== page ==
EU referendum: Recession would kill 800,000 UK jobs after Brexit says George OsborneIBTimes UK

With less than a month until the European Union referendum, Britain's position within the 28-country bloc remains uncertain. Businesses and politicians have thrown their weight behind one of the two campaigns, while depending on which polls one believes, either 'Remain' and 'Leave' are neck or neck or the former is heading for a landslide win.

Supporters of the Leave campaign have argued Britain would thrive financially if no longer subject to the EU's red tape, while a number of economic think tanks and international bodies have warned UK business could suffer outside the EU, and that foreign companies would be less eager to do business in the UK post-Brexit.

A number of world leaders, including President Barack Obama, have also issued stern warnings over a potential Brexit. Last month, Obama said the UK would be at the "back of the queue" for any trade deal with the US if the country broke ties with the EU.

IBTimes UK spoke to the leaders of two transatlantic businesses to find out how a Brexit could impact trading on both sides of the Atlantic and in the eurozone. John-Paul Savant, the CEO of ATG Media, one of Europe's leading online auction networks, admitted Obama's comments were concerning for businesses with close ties to the UK.

"This [the prospect highlighted by Obama] is a concern not only for our business, but many multinationals and UK-based city firms who feel an exit would have a widespread ripple effect on how they do business with the USA," he said.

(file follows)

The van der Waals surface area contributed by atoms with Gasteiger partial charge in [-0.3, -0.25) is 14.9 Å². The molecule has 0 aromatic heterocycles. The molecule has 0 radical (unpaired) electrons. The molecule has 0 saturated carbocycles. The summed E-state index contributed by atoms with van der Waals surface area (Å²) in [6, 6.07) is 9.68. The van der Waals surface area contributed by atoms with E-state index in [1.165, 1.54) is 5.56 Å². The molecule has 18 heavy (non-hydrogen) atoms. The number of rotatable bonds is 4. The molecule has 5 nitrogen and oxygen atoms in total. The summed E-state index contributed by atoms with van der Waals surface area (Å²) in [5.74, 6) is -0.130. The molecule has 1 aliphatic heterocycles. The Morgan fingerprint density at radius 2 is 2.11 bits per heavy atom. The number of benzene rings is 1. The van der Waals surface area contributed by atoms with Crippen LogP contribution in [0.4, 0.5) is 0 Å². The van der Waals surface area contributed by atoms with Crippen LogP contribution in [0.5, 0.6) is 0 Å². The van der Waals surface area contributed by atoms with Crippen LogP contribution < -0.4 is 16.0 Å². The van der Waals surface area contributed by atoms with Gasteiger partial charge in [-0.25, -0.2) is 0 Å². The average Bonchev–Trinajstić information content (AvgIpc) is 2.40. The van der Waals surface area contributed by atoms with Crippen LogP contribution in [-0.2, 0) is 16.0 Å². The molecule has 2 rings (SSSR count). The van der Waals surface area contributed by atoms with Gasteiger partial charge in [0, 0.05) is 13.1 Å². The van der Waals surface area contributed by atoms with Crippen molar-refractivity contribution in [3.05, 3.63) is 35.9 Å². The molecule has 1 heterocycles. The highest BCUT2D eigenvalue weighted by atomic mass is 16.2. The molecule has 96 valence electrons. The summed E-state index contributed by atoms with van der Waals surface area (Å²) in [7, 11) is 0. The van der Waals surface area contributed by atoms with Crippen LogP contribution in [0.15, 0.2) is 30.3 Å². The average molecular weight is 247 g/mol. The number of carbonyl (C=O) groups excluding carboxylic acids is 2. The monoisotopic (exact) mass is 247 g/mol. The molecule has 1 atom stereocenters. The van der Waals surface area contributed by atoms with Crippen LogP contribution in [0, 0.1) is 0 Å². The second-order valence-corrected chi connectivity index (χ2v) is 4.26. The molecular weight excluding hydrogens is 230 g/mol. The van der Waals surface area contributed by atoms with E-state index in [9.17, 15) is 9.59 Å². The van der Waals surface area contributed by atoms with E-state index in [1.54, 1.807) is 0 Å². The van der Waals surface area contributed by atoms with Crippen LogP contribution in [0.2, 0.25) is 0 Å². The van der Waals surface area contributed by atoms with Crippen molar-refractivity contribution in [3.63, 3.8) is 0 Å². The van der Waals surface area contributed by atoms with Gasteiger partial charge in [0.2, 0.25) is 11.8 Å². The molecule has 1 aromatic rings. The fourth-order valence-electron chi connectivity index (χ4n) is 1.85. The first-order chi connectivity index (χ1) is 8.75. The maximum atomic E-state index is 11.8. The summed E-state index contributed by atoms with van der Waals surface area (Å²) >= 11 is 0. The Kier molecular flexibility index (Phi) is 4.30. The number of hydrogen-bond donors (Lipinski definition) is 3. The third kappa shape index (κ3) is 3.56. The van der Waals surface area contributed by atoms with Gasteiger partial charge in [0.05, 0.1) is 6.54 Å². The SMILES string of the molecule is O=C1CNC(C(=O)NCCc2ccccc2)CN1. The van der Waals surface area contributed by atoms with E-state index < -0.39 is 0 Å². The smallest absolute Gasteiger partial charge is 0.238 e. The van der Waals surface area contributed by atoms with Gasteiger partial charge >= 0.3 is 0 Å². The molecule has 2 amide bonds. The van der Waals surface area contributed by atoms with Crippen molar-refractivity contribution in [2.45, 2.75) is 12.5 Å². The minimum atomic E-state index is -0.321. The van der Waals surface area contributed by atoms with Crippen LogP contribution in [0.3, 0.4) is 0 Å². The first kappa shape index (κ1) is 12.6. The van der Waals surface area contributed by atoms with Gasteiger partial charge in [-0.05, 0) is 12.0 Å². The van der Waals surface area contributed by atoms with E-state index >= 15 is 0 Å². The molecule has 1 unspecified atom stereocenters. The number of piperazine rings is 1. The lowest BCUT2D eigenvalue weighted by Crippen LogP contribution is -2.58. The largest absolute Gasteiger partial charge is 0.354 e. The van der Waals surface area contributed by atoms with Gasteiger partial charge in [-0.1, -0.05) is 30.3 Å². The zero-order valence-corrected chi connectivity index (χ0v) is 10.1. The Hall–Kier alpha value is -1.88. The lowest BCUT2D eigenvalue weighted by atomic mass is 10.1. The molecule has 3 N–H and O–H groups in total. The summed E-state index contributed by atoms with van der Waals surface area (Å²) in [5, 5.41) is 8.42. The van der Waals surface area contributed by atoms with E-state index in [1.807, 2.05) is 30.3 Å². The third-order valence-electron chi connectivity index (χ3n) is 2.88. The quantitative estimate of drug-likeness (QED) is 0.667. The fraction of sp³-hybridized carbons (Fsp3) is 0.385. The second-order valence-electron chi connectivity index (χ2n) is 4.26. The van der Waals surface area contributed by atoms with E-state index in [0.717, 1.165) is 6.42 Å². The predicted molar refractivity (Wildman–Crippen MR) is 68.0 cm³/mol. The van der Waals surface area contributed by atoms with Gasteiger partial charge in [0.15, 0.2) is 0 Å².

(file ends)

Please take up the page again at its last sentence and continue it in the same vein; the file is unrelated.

"You need only look at the warnings from the Bank of England and UK Trade and Investment to get an idea of how hard it would be to renegotiate trade deals. The government has stated it would take another eight to 10 years to achieve a renegotiation of all its deals with the EU alone. Such a time frame would, I believe, damage our business."

An animated history of the European UnionIBTimes UK

Toby Southgate, the worldwide CEO of Brand Union, one of WPP's global branding agencies, echoed Savant's words but warned predictions could well be proved wrong.

"The honest answer is no one knows," Southgate said. "Britain has been part of the EU since its inception. People can and do have opinions on the consequences of the final decision, but no single outcome can be definitive or predictable."

Savant and Southgate both have strong ties with the UK and the US, given the former was born in San Francisco but lives in London, while the latter has followed the opposite route.

However, while both agree the US administration is firmly in favour of Britain remaining in the EU, Southgate suggested the UK referendum is far from the minds of most US companies at a time when American voters are focused on the upcoming presidential elections.

"For some businesses, my own included and anyone doing business internationally, there's certainly interest in both the referendum and its implications on trade, the financial markets – particularly currency," he said.

"But that interest pales into insignificance against the backdrop of 'Donald Trump vs Hillary Clinton and their likely race for the White House."